One thing has not changed in all the years: the RAF family here – and elsewhere – has made me feel I belong, even though I know that belonging is because of my dear father, because of those years he served in the 1940s, and for whom it really was a family in more than just name.

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Filed under Airfields, Aviation, Aviation history, RAF history, Royal Air Force, Second World War

RAF Valley and the start of my Where They Served tour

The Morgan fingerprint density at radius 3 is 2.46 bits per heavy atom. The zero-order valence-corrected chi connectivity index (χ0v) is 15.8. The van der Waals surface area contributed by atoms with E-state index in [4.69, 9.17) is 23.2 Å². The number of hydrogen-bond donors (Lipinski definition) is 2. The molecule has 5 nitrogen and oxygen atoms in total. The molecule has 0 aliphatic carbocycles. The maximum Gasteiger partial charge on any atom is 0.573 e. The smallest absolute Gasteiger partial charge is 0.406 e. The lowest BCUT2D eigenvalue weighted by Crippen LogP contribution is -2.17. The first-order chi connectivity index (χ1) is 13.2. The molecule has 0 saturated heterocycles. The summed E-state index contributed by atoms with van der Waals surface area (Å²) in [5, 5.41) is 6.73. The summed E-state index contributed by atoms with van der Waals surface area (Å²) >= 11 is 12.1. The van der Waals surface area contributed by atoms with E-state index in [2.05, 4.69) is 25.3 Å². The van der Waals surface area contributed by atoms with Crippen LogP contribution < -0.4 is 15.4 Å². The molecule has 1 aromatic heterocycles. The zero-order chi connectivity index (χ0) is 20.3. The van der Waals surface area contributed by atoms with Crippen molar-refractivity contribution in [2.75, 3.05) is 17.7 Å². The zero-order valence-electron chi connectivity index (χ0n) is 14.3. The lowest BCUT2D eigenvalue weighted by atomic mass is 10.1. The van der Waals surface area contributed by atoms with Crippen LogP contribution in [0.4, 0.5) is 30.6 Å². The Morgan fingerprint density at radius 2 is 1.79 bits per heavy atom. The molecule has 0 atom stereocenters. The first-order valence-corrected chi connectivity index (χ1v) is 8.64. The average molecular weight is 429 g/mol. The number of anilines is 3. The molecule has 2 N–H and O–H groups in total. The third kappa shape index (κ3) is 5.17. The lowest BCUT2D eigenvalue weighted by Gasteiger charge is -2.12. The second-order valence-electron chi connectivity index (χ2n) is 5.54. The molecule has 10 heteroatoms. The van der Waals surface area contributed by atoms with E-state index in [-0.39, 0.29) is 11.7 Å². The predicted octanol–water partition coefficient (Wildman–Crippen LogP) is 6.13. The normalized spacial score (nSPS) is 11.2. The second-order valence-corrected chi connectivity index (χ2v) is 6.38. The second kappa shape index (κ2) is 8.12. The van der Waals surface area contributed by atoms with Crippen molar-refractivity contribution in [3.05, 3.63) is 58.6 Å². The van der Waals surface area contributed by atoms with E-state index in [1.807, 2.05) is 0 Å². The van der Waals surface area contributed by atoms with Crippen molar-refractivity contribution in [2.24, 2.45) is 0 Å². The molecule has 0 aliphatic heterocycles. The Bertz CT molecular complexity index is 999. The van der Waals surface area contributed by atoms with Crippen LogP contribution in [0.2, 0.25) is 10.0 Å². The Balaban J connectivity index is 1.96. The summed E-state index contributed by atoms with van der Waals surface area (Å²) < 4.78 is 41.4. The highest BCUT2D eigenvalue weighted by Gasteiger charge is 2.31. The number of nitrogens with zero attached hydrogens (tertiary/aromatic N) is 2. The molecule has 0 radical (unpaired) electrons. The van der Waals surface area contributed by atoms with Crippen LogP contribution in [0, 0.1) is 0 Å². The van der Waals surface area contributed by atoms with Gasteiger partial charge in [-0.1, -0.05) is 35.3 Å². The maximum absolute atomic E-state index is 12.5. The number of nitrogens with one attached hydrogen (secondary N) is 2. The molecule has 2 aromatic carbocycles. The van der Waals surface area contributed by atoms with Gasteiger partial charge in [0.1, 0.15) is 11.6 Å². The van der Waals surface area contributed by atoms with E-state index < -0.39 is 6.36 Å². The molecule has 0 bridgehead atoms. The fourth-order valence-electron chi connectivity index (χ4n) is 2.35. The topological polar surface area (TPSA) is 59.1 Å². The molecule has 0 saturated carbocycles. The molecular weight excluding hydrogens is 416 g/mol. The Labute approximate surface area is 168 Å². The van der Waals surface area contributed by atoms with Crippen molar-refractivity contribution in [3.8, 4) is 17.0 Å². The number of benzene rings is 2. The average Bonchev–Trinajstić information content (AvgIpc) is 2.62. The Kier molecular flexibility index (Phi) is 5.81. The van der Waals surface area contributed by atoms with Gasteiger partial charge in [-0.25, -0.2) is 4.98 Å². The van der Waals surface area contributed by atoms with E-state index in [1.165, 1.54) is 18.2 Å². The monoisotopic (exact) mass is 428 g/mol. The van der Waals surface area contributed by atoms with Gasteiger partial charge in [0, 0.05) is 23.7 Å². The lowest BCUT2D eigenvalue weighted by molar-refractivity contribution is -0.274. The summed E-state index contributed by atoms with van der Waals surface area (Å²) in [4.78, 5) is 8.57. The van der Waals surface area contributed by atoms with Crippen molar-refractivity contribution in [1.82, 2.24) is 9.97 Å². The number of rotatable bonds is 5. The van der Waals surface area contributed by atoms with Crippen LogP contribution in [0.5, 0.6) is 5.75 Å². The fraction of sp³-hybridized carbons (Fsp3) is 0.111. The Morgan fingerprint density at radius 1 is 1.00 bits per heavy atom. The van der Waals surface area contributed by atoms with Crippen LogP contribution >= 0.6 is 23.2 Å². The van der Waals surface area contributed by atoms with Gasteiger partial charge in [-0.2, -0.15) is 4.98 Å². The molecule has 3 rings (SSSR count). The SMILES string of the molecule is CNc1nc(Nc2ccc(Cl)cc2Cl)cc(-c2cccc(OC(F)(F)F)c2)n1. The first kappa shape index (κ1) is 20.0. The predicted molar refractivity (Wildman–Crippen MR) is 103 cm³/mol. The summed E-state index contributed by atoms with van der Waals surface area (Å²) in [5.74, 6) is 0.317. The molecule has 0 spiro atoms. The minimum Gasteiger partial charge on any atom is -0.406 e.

It’s quite a feeling to drive up towards the flat horizon, knowing that beyond the little village of Valley is the airfield where Dad first flew as a night-fighter pilot in 1941 (456 Squadron). I wondered which of the older little terraced houses might be the one where a lady made a bit of extra cash by serving home-cured ham and fresh eggs in her front room, which Dad and his friends used to frequent. They kept it as secret as they could from the rest of the Squadron. It was quite a feeling to drive through the Station and then for Chattie to be lined up with a Hawk jet for our official photograph. Valley_CO_T2As I shook hands with Station Commander Group Captain Peter Cracroft I couldn’t help picturing my Dad’s amazed reaction if he could have known that this would be happening. He was always proud of serving at Valley. The Station Commander told me that the highest risk at the Station was still that of vehicles straying onto the runway. Seventy-four years after Dad hit that stray cook-wagon while trying to land at 110 miles an hour, it seems that potential hazard has not changed! Valley_CerysThe lovely Cerys, who supports my efforts from the RAF Benevolent Fund, had flown up from Cardiff in the morning; my thanks go to her, and to Darren at RAF Valley who escorted and guided us throughout our stay. After leaving the Station, and I said goodbye to them both at the ‘spotters’ car park’ nearby, a jet thundered by right over our heads. ‘I would like to say I had arranged that for you!’ said Darren. From that car park, I sat a little while looking over the airfield. From here, in a way, it is easier to get a feel for it as it was in 1941. Just the grass between the runways, and a few older hangars and airforce buildings over to the right. In front of me, Darren had pointed out a red light in the grass, where the perimeter track turns in towards the live runways. ‘That is the same system your Dad would have known – that is what the cook wagon ignored when your father was landing his Defiant.’  A strange feeling to finish with, contemplating that red light nestling in the grass, and thinking how close a shave it was that day for my Dad when he crash-landed on the one remaining oleo leg and finished up in the dunes beyond my line of sight. If he had been only 11 feet off the ground when he hit the cook wagon, instead of 12 feet, he would probably not have survived. Then I wouldn’t have been here to visit RAF Valley in a 1935 Singer Le Mans, that’s for sure.